|Matthew Henry's Concise Commentary|
7:40-53 The malice of Christ's enemies is always against reason, and sometimes the staying of it cannot be accounted for. Never any man spake with that wisdom, and power, and grace, that convincing clearness, and that sweetness, wherewith Christ spake. Alas, that many, who are for a time restrained, and who speak highly of the word of Jesus, speedily lose their convictions, and go on in their sins! People are foolishly swayed by outward motives in matters of eternal moment, are willing even to be damned for fashion's sake. As the wisdom of God often chooses things which men despise, so the folly of men commonly despises those whom God has chosen. The Lord brings forward his weak and timid disciples, and sometimes uses them to defeat the designs of his enemies.
Verse 47. - The Pharisees therefore answered them. Evidently the Pharisees were the leading spirits in this assault upon Jesus. The guardians of the orthodoxy of Israel, in the haughty pride of their order, are piqued and angry. Have ye also - the chosen servants of the august council of the nation - been led astray? In Matthew 27:63 these Pharisees speak of the Divine Lord as "this deceiver (ἐκεῖνος ὁ πλάνος)." Are folly and weakness, if not treachery and corruption, at work so near the centre of our authority?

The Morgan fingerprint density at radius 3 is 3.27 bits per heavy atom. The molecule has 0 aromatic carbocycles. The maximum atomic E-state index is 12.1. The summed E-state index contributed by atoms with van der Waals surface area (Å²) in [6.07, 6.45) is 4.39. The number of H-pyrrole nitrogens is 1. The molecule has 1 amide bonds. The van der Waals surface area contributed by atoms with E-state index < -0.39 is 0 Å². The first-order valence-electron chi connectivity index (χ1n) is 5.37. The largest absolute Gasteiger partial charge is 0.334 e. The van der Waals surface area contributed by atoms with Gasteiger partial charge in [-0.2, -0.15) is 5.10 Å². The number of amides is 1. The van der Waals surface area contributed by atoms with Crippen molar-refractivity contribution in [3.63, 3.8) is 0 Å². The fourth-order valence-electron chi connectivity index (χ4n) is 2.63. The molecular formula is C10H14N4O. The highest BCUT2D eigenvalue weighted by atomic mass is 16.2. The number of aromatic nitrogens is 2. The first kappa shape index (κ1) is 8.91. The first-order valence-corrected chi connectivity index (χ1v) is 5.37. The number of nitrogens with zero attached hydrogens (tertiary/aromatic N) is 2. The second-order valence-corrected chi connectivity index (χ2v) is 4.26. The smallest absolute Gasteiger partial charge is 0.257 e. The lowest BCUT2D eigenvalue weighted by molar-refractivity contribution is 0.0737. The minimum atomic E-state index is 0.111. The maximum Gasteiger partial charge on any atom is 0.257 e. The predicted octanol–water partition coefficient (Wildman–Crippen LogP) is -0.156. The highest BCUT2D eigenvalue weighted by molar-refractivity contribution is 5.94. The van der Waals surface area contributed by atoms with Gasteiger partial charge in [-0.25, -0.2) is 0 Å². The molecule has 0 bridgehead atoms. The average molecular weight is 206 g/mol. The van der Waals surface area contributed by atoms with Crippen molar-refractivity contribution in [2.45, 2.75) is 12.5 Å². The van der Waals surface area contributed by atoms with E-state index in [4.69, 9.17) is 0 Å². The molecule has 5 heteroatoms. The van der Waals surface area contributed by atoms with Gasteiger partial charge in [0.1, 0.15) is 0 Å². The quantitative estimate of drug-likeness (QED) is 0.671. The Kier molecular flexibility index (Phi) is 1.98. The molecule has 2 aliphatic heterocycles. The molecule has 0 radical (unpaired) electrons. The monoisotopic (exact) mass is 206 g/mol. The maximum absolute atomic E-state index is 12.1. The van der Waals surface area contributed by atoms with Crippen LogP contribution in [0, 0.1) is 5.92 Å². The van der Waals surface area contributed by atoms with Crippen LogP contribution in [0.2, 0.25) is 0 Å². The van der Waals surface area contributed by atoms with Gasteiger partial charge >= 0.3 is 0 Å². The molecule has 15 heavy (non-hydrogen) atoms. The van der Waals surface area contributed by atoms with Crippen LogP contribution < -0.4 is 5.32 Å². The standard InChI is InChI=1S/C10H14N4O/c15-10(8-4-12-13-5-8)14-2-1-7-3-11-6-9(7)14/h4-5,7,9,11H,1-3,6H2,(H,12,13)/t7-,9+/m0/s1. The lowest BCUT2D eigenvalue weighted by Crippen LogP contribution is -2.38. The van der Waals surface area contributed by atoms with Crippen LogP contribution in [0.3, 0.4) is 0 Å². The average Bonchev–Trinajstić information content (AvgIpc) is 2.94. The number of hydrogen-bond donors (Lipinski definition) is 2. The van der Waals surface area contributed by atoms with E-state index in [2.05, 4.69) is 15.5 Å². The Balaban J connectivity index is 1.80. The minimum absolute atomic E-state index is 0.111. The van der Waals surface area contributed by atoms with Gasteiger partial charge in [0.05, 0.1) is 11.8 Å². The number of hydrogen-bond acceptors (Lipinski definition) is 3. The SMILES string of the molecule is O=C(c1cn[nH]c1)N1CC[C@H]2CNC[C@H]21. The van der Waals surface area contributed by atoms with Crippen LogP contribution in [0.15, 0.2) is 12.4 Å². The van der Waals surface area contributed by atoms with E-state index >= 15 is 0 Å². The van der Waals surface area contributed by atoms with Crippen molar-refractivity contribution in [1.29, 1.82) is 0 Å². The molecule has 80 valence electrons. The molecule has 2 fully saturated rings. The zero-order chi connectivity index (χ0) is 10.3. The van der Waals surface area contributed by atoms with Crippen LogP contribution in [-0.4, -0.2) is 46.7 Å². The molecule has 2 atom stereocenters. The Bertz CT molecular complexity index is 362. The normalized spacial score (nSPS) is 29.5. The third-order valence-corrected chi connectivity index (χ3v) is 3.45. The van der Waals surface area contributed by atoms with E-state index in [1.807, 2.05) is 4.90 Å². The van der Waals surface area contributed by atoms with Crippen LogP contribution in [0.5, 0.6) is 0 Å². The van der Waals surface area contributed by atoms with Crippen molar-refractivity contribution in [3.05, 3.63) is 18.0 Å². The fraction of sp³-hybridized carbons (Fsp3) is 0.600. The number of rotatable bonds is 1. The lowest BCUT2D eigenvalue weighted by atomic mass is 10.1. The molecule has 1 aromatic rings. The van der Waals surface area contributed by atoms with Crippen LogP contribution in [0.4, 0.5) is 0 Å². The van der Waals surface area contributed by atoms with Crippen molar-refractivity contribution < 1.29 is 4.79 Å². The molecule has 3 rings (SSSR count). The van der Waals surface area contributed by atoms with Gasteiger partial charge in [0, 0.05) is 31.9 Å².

Gill's Exposition of the Entire Bible
Then answered them the Pharisees, are ye also deceived? As well as the common people; you that have been so long in our service, and should know better; or who, at least, should have taken the sense of your superiors, and should have waited to have had their opinion and judgment of him, and been determined by that, and not so hastily have joined with a deluded set of people. It was the common character of Christ, and his apostles, and so of all his faithful ministers in all succeeding ages, that they were deceivers, and the people that followed them deceived, a parcel of poor deluded creatures, carried aside by their teachers; when, on the other hand, they are the deceived ones, who live in sin, and indulge themselves in it; or who trust in themselves that they are righteous; who think they are something, when they are nothing; who imagine, that touching the righteousness of the law, they are blameless, are free from sin, and need no repentance; who follow the traditions and commandments of men: whereas these cannot be deceived, who follow Christ, the way, the truth, and the life, and his faithful ministers, who show unto men the way of salvation.
Jamieson-Fausset-Brown Bible Commentary
47. ye also deceived—In their own servants this seemed intolerable.
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